To Keith Lee at Associate's Mind when faced with failure, millenial lawyers "revel in it." Instead of going out and finding a job, millenials are content to sit at home and whine about the law school scam on the Internet or take the audacious step of suing their alma maters. Finally, in a call to action, Mr. Lee, 32, asks "If new lawyers cannot solve the problem of their own millenial malaise, how do they ever expect clients to trust them with their problems?"
Mr. Lee is one of the lucky ones who got a law job in short order. But, his article is in rather poor taste. Most young lawyers are
not as lucky as Mr. Lee. The BLS statistics show that the average law school graduate is more likely to wait tables than to practice law. So the lucky few like Mr.
Lee should try to offer real solutions to graduates. How did you find
your job, Mr. Lee? How might your experience help others? Reading
through Associate's Mind brings to mind the self-aggrandizing attitudes
found in most "blawgers" twice his age. Mr. Lee's attitude seems to be "I'm working so
hard, while those without jobs are sitting at home watching Maury
Povich." Why not stop rubbing salt in the wounds of those who were left
behind in this historically bad job market?
The debt loads carried by today's graduates are rising with no end in sight. I looked at the historical tuition data for Texas Tech, as it is one of the few law schools that publishes comprehensive tuition data.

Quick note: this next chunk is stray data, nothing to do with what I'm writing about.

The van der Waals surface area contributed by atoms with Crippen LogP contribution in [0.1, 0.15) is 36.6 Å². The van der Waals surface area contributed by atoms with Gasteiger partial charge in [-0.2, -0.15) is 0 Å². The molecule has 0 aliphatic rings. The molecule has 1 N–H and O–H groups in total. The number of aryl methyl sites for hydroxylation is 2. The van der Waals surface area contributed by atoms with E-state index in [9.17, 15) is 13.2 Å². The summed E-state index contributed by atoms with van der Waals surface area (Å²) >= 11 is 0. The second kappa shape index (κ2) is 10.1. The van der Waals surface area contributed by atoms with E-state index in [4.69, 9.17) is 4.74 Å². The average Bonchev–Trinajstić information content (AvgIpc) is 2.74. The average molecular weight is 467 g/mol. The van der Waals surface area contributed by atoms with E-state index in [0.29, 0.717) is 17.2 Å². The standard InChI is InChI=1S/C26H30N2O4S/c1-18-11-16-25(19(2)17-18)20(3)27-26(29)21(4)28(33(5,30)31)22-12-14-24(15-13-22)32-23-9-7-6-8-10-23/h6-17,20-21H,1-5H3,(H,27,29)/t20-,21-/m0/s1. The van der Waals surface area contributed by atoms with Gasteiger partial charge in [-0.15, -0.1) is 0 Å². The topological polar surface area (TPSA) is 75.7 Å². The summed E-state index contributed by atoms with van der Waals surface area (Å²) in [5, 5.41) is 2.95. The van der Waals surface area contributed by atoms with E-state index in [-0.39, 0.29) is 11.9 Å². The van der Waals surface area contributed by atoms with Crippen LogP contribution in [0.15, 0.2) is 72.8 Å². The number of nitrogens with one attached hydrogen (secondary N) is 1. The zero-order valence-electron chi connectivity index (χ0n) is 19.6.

Between 1990 and 2012, tuition and fees for out of state students for
an entire school year rose from $5,947 to $31,847.10. Lawyers in earlier
generations were able to pay their loans off within a few years, given a
steady income. Today, most graduates are facing 30 year repayment plans
or IBR payments for 25 years with an income tax time bomb attached at
the end. Mr. Lee either doesn't care or doesn't want to understand that
having a $1500 per month loan payment severely restricts the career
options of most new grads. I graduated in 2004 and in my last semester,
my university uncapped tuition rates and instituted a 20% increase in
tuition that very semester. When all was said and done, I owed a little
more than $54,000 upon graduation. Only 8 years later, students from the
same school are carrying at least twice that amount of debt upon
graduation. If a grad today does not have a steady income, life stops.
Articles like Mr. Lee's are built on false assumptions and a lack of
touch with reality. How do you pull up your bootstraps if you can't
even get a boot in the first place?